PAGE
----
Football focused on BYU despite distractions

Freshman quarterback Kedon Slovis impressed in his starting debut against Stanford in a 45-20 trouncing of the Cardinal. Slovis will have another full week of first-team reps to prepare against BYU. (Tal Volk | Daily Trojan) 

Just five days ago, USC’s football program was considered hopeless. The shock of sophomore quarterback JT Daniels’ season-ending injuries dissipated and was replaced by talk of head coach Clay Helton’s job security and modest hope that USC would compete with Stanford. 

On Saturday night, USC not only competed with Stanford but embarrassed the Cardinal to the tune of a 45-20 blowout at the Coliseum. Daniels’ replacement, true freshman Kedon Slovis, debuted with 377 passing yards and three touchdowns. His introduction was met with universal praise. 

Despite the buzz, the team remains level-headed at practice. With the first road game of  the season approaching, Helton doesn’t want to focus on headlines — just football. 

New Star, Same Kedon

Over the weekend, Slovis became a sensation. At practice, the new star was quick to redirect the praise. 

“I threw for an 85% completion percentage but that wasn’t because of how well I did,” Slovis said. “It was because of [the wide receivers] giving me a lot of room for error. They give me a lot of security — to be able to throw the ball out there and just let them make plays.”

Slovis didn’t just save his compliments for those on the field, either.

“[Daniels] has been great,” he said. “He’s been a great teammate, especially for what happened to him. He’s facing adversity and trying to do his best for the team.”

 Slovis is taking advantage of his new starting role at practice. During the four-month quarterback battle leading up to the season opener, USC coaches opted for a democratic competition in which all four quarterbacks got the same number of reps each practice. Since becoming the starter, the young quarterback’s reps have increased.  

“I think just a week of practice to get reps with the [starters] was the biggest difference last  week,” Slovis said. “[The game] definitely slowed down and a week of preparation with anyone definitely helps. You just get so many more reps when you’re the starting quarterback.”

The Passing Game

Six wide receivers and two tailbacks caught passes from Slovis Saturday. Even though BYU’s defense is traditionally stout, the Trojans don’t intend on changing their game plan. At practice, redshirt junior wide receiver Tyler Vaughns was not worried about his personal number of touches.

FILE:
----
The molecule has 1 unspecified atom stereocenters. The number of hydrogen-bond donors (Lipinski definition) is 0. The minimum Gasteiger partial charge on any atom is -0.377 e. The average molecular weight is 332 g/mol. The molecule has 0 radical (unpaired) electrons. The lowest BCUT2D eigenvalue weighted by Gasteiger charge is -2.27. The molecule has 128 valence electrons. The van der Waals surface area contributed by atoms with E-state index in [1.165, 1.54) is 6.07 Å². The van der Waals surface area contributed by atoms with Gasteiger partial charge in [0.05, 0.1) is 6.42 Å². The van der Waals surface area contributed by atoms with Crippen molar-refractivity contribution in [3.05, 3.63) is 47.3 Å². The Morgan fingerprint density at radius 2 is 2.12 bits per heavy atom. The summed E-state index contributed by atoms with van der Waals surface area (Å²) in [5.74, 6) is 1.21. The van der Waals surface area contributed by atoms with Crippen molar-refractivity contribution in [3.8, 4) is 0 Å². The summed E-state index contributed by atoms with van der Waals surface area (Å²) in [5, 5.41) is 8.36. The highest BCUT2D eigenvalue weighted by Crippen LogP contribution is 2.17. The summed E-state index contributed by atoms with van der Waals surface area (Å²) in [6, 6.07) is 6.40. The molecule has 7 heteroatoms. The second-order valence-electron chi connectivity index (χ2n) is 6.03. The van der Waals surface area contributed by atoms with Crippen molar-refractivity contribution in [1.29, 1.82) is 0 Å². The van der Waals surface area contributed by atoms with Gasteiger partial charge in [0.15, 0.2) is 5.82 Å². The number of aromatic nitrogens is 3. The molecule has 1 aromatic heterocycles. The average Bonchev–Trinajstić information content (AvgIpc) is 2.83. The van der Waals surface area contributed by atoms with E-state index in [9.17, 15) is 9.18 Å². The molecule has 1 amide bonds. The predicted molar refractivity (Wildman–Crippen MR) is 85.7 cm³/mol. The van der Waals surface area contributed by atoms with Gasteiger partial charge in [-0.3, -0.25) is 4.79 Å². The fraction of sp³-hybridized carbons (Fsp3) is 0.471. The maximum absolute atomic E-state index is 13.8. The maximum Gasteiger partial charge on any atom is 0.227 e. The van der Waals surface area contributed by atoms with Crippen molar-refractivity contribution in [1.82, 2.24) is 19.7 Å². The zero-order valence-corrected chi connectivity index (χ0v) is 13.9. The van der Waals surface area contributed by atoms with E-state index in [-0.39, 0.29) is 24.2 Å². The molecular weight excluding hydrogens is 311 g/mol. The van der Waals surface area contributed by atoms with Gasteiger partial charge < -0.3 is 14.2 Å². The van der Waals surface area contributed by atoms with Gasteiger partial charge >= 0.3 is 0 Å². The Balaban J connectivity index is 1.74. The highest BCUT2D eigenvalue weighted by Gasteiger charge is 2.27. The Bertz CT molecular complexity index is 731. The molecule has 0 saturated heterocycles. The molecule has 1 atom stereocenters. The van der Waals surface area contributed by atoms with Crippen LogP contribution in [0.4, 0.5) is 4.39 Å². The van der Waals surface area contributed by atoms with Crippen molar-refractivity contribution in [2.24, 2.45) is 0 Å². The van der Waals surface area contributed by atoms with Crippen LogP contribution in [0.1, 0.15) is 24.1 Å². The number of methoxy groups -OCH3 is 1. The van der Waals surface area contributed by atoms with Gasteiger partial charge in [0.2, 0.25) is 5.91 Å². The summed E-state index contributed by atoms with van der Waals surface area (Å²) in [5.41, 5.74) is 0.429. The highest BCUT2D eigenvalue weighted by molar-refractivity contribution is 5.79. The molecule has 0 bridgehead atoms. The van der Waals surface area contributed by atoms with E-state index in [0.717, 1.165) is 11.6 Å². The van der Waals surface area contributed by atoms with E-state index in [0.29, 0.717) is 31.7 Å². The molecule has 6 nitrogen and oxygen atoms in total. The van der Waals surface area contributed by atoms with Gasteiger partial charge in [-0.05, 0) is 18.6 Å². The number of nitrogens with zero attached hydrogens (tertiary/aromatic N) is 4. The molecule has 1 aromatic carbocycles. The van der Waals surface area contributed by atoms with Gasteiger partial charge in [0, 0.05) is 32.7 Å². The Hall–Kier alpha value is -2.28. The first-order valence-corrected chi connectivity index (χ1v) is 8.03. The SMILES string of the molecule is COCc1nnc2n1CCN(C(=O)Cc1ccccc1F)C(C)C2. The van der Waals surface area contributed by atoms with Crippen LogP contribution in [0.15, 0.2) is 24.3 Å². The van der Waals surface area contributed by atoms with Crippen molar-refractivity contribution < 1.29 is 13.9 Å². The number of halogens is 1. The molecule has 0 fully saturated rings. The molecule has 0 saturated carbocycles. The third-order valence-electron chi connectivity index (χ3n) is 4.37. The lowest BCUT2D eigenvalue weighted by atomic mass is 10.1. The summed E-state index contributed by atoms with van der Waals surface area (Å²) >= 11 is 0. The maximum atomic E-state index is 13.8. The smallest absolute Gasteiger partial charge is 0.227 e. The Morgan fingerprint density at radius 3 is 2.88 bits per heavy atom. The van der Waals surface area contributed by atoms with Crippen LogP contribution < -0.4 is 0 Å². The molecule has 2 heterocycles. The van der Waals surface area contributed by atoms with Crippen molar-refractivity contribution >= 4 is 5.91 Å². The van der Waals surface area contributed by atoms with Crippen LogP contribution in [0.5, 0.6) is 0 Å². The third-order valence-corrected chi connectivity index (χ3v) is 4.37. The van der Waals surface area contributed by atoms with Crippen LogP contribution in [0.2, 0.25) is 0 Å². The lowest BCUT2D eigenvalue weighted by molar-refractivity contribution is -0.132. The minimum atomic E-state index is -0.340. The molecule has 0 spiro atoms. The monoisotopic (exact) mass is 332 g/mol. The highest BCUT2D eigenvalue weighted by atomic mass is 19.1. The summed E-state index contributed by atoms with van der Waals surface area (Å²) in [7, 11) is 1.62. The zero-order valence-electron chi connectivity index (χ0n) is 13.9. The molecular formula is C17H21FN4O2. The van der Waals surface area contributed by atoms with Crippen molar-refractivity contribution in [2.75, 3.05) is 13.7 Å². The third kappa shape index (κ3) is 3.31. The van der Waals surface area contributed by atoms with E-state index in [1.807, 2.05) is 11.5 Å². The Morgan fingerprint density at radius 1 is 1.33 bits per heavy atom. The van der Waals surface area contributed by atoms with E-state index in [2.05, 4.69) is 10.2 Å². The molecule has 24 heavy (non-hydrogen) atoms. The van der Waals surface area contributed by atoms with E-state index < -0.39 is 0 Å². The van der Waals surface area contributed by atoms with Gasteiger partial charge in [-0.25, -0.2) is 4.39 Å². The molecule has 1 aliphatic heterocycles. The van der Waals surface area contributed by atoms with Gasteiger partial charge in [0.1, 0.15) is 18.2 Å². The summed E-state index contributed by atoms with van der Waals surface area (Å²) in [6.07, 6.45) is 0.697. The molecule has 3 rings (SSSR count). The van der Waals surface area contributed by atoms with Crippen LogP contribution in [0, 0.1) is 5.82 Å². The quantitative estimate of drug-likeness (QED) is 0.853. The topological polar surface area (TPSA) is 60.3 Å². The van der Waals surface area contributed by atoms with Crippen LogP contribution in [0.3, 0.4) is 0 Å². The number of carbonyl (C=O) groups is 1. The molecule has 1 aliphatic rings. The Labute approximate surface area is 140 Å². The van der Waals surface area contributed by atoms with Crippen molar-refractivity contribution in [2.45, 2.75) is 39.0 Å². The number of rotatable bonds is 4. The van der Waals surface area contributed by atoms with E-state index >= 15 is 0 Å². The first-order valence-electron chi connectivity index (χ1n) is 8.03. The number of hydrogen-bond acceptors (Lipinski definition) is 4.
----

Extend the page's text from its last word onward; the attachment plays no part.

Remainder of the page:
“Just knowing that we might have 70 snaps a game —  everyone’s going to touch the ball,” Vaughns said after practice Tuesday. “Knowing that you don’t really have to worry about the ball, you just worry about your brother eating and we just all feed off of it.”

BYU is not ranked but is coming off a big weekend after upsetting Tennessee in Knoxville. With a pivotal Pac-12 game against Utah the week after, many view Saturday as a potential trap game for USC.

Coming off a career-high 150 receiving yards against Fresno State, Vaughns emphasized that the passing game’s success over the weekend would not impact their preparation at practice. 

“We just prepare the same,” he said. “We don’t focus too much on the opponent. We just focus on the defense, obviously, and their scheme. We try to do what we do at the easiest pace and at the fastest pace and in the easiest way.”

New Athletic Director

Slovis and the Trojans’ passing game is not the only USC sports headline of the week. Athletic Director Lynn Swann resigned Monday after three years with the Trojans. The news was abrupt and shocked many, but Helton is making sure the team stays focused on the game. 

“We have a job and one of the things you have to realize is that this is USC,” Helton said Tuesday. “This is Los Angeles and this is the second largest media market in the world. Distractions and the lights always come and it’s our job to put it aside and be able to focus on the mission at hand.”